The opposition Labour Party continues to be the most popular option for voters in Britain, but the status of the United Kingdom Independence Party (UKIP) has risen in the past month, a new Angus Reid Public Opinion poll has found.
In the online survey of a representative sample of 2,005 British adults, 42 per cent of decided voters and leaners (-3 since October) would support the Labour candidate in their constituency if a General Election took place tomorrow.
Labour is still the preferred option for most voters in the North (54%), London (44%), Midlands and Wales (42%) and Scotland (41%).
The governing Conservative Party is second with 28 per cent (-1), followed by UKIP with 11 per cent (+3). Despite gaining a point since October, the Liberal Democrats are now in fourth place (10%).
The Tories post their best numbers in the South of England (38%), an area where UKIP can count on the support of 14 per cent of decided voters and leaners. This month’s national result is the best ever for UKIP in an Angus Reid Public Opinion poll.
Support is lower for the Scottish National Party (SNP) (3% nationally, 35% in Scotland), the Green Party (also 3%), the British National Party (BNP) (1%) and Plaid Cymru (also 1%).
The approval rating for Prime Minister David Cameron increased by three points since August and is now at 36 per cent, his best showing since March. Deputy Prime Minister Nick Clegg also saw an improvement (from 19% to 22%), while 31 per cent of respondents (+1) are content with the way Ed Miliband is performing as Leader of the Opposition.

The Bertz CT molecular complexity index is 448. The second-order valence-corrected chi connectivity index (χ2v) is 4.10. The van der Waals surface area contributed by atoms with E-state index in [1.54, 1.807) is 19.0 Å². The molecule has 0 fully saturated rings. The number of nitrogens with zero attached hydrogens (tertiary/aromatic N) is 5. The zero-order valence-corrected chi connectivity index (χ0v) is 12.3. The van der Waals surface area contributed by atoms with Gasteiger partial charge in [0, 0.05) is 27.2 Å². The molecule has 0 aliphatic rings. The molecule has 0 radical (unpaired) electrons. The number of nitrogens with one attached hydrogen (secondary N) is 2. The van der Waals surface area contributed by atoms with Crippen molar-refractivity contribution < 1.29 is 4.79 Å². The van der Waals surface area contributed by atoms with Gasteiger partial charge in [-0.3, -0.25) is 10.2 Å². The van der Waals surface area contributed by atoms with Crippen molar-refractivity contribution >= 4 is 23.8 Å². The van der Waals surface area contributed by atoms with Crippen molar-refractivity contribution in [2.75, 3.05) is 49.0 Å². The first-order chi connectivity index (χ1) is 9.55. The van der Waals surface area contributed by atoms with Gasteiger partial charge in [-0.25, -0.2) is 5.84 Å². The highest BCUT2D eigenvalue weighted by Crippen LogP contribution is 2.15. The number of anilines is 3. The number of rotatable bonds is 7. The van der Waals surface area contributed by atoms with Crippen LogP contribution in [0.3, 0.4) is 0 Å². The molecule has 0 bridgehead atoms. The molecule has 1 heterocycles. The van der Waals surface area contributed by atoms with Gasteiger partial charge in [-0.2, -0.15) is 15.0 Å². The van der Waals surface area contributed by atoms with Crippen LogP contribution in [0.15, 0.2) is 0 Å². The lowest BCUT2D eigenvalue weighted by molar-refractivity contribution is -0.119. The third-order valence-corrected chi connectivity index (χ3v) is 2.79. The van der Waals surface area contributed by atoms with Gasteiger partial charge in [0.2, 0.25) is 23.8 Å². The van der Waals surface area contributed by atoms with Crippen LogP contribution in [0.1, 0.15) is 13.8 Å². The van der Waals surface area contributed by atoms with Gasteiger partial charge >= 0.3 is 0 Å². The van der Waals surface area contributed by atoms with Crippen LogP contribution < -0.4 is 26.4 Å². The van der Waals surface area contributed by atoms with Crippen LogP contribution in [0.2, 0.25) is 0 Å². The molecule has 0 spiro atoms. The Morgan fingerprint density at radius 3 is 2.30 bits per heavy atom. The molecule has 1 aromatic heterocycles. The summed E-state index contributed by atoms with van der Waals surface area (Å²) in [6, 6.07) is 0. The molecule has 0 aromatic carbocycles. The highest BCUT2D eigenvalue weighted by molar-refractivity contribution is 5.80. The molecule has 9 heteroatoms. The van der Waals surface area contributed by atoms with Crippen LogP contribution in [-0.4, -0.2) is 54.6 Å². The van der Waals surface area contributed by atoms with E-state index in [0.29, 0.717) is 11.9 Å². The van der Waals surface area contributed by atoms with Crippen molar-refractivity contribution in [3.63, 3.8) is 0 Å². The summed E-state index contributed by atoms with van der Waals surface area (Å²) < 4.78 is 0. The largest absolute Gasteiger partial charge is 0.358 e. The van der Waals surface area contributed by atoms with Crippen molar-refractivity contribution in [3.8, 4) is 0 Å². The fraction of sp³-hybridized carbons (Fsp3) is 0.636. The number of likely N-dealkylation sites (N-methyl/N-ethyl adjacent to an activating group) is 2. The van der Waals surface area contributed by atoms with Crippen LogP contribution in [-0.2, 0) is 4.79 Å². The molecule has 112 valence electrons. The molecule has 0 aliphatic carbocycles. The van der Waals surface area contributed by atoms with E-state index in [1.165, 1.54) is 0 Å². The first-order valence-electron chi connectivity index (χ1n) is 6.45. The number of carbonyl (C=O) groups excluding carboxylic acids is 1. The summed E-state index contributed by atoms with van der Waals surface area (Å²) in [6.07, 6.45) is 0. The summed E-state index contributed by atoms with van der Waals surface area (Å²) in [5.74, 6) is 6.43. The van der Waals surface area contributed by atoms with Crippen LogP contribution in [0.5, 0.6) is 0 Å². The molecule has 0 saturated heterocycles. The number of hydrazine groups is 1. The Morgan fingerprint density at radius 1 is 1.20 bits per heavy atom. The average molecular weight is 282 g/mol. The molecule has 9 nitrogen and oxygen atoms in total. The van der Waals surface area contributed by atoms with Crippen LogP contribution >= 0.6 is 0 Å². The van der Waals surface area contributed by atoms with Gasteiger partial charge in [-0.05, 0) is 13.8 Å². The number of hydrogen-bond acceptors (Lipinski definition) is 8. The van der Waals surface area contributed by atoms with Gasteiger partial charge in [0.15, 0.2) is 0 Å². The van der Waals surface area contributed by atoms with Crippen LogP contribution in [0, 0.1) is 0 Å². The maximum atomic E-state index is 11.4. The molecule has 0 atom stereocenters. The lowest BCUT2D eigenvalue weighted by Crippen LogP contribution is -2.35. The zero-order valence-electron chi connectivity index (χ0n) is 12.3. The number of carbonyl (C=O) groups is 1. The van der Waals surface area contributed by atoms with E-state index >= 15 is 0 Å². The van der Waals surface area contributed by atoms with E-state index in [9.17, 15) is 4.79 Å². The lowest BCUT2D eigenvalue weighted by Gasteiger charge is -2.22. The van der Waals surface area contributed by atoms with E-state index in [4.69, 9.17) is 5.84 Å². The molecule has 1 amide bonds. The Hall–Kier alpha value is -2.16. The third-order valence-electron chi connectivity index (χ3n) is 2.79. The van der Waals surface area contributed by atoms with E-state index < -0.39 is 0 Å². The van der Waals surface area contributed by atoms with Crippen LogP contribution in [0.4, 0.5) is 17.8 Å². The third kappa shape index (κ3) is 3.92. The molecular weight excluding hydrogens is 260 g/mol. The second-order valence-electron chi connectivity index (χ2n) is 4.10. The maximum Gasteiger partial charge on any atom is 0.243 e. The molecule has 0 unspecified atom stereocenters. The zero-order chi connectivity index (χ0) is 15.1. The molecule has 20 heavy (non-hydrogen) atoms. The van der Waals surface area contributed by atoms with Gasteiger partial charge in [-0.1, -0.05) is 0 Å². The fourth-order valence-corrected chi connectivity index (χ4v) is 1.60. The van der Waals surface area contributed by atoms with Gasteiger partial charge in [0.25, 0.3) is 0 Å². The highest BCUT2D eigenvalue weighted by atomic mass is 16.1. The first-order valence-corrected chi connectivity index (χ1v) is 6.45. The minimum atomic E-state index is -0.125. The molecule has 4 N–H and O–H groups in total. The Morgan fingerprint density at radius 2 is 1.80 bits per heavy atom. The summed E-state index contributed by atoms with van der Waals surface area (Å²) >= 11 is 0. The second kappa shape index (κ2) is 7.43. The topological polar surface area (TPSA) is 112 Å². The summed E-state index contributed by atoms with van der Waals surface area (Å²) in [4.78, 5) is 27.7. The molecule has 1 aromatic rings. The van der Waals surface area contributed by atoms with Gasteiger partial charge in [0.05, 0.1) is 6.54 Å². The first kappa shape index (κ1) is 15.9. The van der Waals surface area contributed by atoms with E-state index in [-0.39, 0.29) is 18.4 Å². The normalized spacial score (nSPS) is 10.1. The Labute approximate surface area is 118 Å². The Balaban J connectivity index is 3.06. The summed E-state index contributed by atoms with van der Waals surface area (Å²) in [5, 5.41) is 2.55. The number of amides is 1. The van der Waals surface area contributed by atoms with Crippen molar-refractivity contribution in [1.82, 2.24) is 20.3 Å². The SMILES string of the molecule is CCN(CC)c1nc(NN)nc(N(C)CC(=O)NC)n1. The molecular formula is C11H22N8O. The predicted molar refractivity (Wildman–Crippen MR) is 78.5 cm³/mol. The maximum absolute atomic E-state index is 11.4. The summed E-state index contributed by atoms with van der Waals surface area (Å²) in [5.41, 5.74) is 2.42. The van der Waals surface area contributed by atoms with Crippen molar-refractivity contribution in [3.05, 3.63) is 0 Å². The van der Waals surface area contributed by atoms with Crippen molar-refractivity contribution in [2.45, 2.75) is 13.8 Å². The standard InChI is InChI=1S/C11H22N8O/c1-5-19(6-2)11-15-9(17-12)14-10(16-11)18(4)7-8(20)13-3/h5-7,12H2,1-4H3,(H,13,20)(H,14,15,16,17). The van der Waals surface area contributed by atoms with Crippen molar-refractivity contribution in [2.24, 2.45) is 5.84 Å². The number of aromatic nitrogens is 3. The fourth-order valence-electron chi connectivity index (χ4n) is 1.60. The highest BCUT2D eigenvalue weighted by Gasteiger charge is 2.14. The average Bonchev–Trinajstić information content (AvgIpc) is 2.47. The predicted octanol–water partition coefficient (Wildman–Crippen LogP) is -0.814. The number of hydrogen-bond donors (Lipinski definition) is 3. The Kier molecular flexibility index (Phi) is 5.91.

Mario Canseco, Vice President, Angus Reid Public Opinion
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Methodology: From November 28 to November 29, 2012, Angus Reid Public Opinion conducted an online survey among 2,005 randomly selected British adults who are Springboard UK panelists. The margin of error—which measures sampling variability—is +/- 2.2%. The results have been statistically weighted according to the most current education, age, gender and region data to ensure samples representative of the entire adult population of Great Britain. Discrepancies in or between totals are due to rounding.